Festival of lights in Huddersfield was quite exciting, it was lovely to see so many people out and about in the evening, families with young kids as well as us students, I think things like this a great way to bring a community together.
Bright and early on Saturday morning our flat family went on a day trip to one of our friends home city of Lincoln, we went to the biggest Christmas market in England! It took us an entire 4 hours to get round the whole thing, but luck for us we had a experience tour guide, we went up the aptly named “steep hill” with its picturesque boutiques and old sweet shops and then experienced the market to the fullest, there were so many people everywhere but it was worth it. There were craft stalls everywhere, from homemade Christmas decorations to delicately chiseled sculptors! The layout of the market really caught my eye, around every corner there was something different, we even got to meet Santa under some fake snow (fairy liquid foam) The stalls were all sypathetic to the culture or time the products were reflecting, at one point I thought I was Harry Potter walking down Diagon ally!
After the market we took a scenic route to the canal side past the cathedral which was breathtaking! We even got to go inside for what we were told was a carol session, when we finally got in we didn’t expect it to be a real choir! I have to admit I was skeptical at first but it really was amazing to hear.
All in all, I had a great day and I can truly state that Lincoln is one of the most beautiful cities I’ve ever been.
To end our eventful and festive weekend we went back into town to see the most famous truck, probably of all time, I’ll give you a clue…
Holidays are coming… Holidays are coming…
Yes… we cued up in the pouring rain to see the Coca Cola truck hit Huddersfield, because now, it’s no longer just a company that makes a rather tasty fizzy drink, its an Icon and probably the most influential brand of our time, if not ever. It’s everywhere from Coco Chanel to Versace. Cola is one of the most fashionable brands amongst the big time designers. In fact Karl Langerfeld was recently replaced by Jean-Paul Gaultier as creative director.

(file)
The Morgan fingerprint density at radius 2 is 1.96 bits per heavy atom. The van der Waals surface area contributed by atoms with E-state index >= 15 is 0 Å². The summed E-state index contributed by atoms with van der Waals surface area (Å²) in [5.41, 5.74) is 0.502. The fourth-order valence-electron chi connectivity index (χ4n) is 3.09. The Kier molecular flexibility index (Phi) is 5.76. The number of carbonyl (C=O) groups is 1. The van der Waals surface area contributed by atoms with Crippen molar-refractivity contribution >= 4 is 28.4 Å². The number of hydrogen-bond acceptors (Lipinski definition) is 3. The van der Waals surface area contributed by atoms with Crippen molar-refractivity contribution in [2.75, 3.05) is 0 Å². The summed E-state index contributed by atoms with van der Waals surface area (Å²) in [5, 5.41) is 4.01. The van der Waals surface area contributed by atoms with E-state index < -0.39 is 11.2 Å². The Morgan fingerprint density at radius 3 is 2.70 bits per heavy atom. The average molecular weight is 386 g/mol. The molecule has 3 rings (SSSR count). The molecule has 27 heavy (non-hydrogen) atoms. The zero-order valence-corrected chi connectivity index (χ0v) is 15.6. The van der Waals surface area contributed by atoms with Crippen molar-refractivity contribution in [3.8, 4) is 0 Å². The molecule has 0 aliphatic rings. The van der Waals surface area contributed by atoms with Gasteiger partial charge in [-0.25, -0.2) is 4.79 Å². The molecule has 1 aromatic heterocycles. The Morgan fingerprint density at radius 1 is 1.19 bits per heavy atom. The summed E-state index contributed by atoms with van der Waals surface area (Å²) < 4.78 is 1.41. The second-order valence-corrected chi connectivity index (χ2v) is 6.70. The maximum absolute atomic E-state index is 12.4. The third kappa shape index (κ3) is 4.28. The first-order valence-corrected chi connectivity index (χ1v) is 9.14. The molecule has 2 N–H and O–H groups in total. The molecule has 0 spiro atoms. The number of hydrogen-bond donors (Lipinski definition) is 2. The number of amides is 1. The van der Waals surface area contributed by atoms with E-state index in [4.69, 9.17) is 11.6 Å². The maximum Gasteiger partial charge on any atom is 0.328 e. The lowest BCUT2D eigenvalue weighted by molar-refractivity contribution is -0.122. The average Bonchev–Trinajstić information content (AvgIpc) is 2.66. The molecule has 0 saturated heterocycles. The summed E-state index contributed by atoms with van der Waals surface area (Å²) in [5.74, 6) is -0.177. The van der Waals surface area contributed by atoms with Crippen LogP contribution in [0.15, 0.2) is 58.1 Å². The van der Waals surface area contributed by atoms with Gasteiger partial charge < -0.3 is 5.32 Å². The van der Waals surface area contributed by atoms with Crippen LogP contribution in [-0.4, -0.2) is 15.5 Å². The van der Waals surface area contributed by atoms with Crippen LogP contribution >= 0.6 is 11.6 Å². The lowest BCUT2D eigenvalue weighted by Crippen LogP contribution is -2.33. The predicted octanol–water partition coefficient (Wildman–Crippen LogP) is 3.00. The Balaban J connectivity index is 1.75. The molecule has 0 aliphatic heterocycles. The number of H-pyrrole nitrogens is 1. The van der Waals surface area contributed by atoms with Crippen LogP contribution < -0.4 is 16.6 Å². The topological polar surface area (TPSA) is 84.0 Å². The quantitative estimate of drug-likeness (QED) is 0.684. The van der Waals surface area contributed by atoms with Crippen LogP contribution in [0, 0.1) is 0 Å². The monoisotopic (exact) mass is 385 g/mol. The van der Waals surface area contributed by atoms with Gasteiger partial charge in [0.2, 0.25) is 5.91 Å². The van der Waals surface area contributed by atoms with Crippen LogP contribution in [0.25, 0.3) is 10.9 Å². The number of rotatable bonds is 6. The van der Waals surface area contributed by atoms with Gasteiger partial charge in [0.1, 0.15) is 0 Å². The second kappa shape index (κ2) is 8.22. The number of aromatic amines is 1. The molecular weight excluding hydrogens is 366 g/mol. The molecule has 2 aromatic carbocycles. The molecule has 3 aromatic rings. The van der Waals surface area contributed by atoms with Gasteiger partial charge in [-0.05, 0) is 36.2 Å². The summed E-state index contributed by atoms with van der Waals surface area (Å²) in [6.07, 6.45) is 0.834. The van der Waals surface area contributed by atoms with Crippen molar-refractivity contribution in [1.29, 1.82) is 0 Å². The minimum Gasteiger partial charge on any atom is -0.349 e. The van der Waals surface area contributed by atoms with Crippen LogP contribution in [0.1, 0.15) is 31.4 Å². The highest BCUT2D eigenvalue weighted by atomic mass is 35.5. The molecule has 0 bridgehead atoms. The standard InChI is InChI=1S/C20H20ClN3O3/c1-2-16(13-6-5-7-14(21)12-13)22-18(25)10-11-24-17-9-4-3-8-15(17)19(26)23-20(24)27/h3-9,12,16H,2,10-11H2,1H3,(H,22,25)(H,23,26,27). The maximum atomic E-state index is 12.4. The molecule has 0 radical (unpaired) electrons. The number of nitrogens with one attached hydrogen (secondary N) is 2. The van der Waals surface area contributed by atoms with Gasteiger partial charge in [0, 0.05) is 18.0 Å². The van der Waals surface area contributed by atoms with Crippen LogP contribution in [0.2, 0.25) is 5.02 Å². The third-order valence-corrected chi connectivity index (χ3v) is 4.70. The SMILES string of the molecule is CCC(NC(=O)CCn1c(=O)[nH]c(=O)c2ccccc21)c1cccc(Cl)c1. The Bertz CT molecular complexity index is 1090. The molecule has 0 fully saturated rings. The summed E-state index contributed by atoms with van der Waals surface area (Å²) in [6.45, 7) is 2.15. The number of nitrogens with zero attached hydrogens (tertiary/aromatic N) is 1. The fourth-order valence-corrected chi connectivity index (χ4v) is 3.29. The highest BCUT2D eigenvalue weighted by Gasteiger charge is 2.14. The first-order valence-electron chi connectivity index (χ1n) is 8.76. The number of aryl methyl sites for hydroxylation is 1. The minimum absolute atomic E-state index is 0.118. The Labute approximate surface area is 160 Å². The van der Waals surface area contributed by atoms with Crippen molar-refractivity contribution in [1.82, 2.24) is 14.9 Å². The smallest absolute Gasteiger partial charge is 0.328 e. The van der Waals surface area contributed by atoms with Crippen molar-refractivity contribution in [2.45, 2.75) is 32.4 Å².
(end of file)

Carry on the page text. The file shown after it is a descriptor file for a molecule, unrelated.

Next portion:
(Blumarine, Moschino & Etro)
This project is based in Huddersfield and was created by students now in their final years at the University, they started off as a small collaborative group working with a tutor but now after a few years they work has developed and gained a lot more exposure. Recently they’ve spoken at the V&A in London.
The idea behind the project is putting care into an item, every year they go to the aftermath of Leeds festival and collect old sleeping bags left behind, then they wash them at home and stitch into them, giving them a personality, a cosy, warm, fresh feeling. They then give the revitalized sleeping bags to homeless people on the streets and in shelters.
This sentimental gift no only does good for the community and the people who receive them but also the people that make them get to be part of a much bigger picture, they have put there home into that sleeping bag, nurtured it and brought it back to life. The person who goes to sleep in these bags each night will hopefully feel the care and love thats gone into them.
A manifesto is a way of declaring what you intend to do and why, its about stating your beliefs and listing your aims for what you intend achieve from a project.
A manifesto doesn’t have to be right or wrong, it is simply your opinion, for example the Stuckists have a rather long manifesto but here are just a few of their points;
4. Artists who don’t paint aren’t artists.
6. The Stuckist paints pictures because painting pictures is what matters.
17. If it is the conceptualist’s wish to always be clever, then it is the Stuckist’s duty to always be wrong.
I find that manefestos are unusual statements but can often be quite beautiful, thoughtout and exciting. A favourite of mine is by Yves Klein about the Chelsea Hotel in 1961, here’s a quote from it;
That day, as I lay stretched upon the beach of Nice, I began to feel hatred for birds which flew back and forth across my blue, cloudless sky, because they tried to bore holes in my greatest and most beautiful work.
Birds must be eliminated.
I like it because it shows that it doesn’t have to be serious, i can be funny, its a reflection of yourself within your work and can be whatever you want it to be,
Now I’m going to attempt to write my own manifesto;
- I hope my work can bring communities together by having something to be proud of as well as getting involved.
- Recycling is important to me, i want to be a good role model in the hope that people will follow in my footsteps.
- Creativity is also something that means a lot to me, incorporating art with textiles to remind people that the two are so closely intertwined.
- Souring materials from local areas to help with the economy and small businesses in the UK.
- It would be nice it my work could make a change, weather that be solving world hunger or changing the life of one person.
I’d never heard of this before today, but it seems like a very exciting way of getting some attention! It’s all about making a point or a stand, in some cases showing people the way to a place like a treasure hunt or maybe it’s just to brighten up the place.
It is a type of graffiti art and can stay up for years, however its not permanent and can be taken down in needed.
The movement started in the 90’s in America but since has crossed the pond and is becoming more popular in the UK. Knit the City is a project that Lauren O’Farrell started the show people the “stitched story concept” they call it “yarnbombing”